The first exhibit you encounter as you enter the Aquarium, the immersive Nearshore Experience portrays life at the shoreline, where sand dunes and mangroves meet shallow saltwater habitats. The Nearshore Experience creates an introduction to the gradual deepening of waters as you tour the building.
As you enter the Nearshore Experience, you will be surrounded by the sights and sounds of the shoreline. You will walk directly beneath and nearby shorebirds, such as the roseate spoonbill and white ibis. A variety of species will fill the area, both beneath and above the water – from cownose stingrays, flounder and spotted sea trout, to avian species like the roseate spoonbill, green heron, and white ibis. American alligators and hermit crabs are just a few of the other creatures that will amaze and entertain you as you make your way through the exhibit.
The Texas coast is lined by a series of barrier islands that protect the sensitive estuarine waters, in the bays where river and Gulf water mix. The crashing waves on the Gulf side of the island are home to many game fishes that grow up in the estuaries and then move through passes to the open Gulf of Mexico. Shorebirds spear, scoop, or pluck fishes, crustaceans, shellfish, and insects from their hiding places in the shallow waters and sands of the barrier island environment.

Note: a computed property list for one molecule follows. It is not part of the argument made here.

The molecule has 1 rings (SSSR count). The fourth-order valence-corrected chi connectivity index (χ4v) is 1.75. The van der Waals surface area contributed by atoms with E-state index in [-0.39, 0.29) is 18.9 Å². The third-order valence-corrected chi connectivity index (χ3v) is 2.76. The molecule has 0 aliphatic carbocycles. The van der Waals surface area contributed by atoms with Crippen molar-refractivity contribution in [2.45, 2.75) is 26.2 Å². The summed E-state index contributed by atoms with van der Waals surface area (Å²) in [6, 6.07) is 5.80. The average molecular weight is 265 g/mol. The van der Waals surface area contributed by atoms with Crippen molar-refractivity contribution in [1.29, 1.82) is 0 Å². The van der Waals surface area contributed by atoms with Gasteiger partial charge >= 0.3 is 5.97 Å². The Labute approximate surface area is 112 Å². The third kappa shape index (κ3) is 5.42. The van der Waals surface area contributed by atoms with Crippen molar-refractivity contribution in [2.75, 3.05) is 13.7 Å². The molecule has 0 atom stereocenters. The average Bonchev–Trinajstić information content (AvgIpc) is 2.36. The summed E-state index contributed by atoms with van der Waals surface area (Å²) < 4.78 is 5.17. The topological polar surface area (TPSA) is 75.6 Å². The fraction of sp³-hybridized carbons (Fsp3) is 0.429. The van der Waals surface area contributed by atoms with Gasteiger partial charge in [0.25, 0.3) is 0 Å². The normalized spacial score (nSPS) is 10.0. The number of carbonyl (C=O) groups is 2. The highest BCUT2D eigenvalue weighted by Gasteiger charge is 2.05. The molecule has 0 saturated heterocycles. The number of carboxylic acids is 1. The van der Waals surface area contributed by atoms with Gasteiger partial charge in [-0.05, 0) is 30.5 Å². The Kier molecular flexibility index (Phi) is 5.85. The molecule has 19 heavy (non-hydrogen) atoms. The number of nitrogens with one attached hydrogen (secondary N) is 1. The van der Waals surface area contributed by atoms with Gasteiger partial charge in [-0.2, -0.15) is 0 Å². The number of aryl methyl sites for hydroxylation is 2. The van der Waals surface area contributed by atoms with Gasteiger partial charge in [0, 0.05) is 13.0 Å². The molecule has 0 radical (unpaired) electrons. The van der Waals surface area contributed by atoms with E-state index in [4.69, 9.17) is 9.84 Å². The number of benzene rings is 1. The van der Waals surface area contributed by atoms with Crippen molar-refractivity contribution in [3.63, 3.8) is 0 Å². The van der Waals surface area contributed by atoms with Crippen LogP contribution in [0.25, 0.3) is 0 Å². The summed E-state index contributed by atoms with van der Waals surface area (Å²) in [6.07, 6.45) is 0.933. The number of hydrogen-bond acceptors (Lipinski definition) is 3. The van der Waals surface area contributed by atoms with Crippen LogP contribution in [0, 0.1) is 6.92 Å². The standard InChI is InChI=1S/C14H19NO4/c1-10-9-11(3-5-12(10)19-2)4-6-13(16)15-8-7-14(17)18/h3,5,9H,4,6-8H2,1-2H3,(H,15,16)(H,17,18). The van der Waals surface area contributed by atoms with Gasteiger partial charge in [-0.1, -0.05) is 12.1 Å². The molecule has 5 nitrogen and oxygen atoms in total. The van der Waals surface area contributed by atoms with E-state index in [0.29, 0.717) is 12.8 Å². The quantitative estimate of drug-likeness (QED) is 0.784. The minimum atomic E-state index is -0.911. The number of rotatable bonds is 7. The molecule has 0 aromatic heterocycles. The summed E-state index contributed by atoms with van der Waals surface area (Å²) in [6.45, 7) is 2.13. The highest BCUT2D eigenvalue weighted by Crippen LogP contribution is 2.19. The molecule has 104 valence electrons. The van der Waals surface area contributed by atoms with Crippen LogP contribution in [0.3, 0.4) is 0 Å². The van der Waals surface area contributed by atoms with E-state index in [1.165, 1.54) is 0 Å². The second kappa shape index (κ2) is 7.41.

When we understand these nearshore environments and their importance, we can work together to conserve their beauty and interest for future generations. Who owns the Texas nearshore? We all do! Do your part to conserve it and keep it clean. People and wildlife need help from everyone!
It is important to preserve healthy marshes and estuaries. Two-thirds of all marine animals spend part of their lives here or are dependent upon species that do. Not only do we rely upon the wealth of fishes, shellfish, and water fowl supported by these habitats, but marsh plants help trap and cycle many pollutants that would otherwise foul the sea.
Grassflats help stabilize the physical environment and support a large population of juvenile marine life. Several species of shrimp and crabs are common, as are several important game fishes. Many of these animals spend only the juvenile stages of their lives in the seagrass beds before moving offshore. This habitat’s continued health and productivity depends upon maintaining the delicate balance of salintiy, water clarity, and water depth.
Below are some resources where you can learn more about the Nearshore environment, its importance to us, and how to help protect it:
- Padre Island National Seashore
- Coastal Bend Bays and Estuaries Program
- Lift, Drift, Pole or Troll
- Harte Research Institute
- The Meadows Foundation
- Gulf of Mexico Alliance
- Water Sense, an EPA Partnership Program
- Redfish Bay State Scientific Area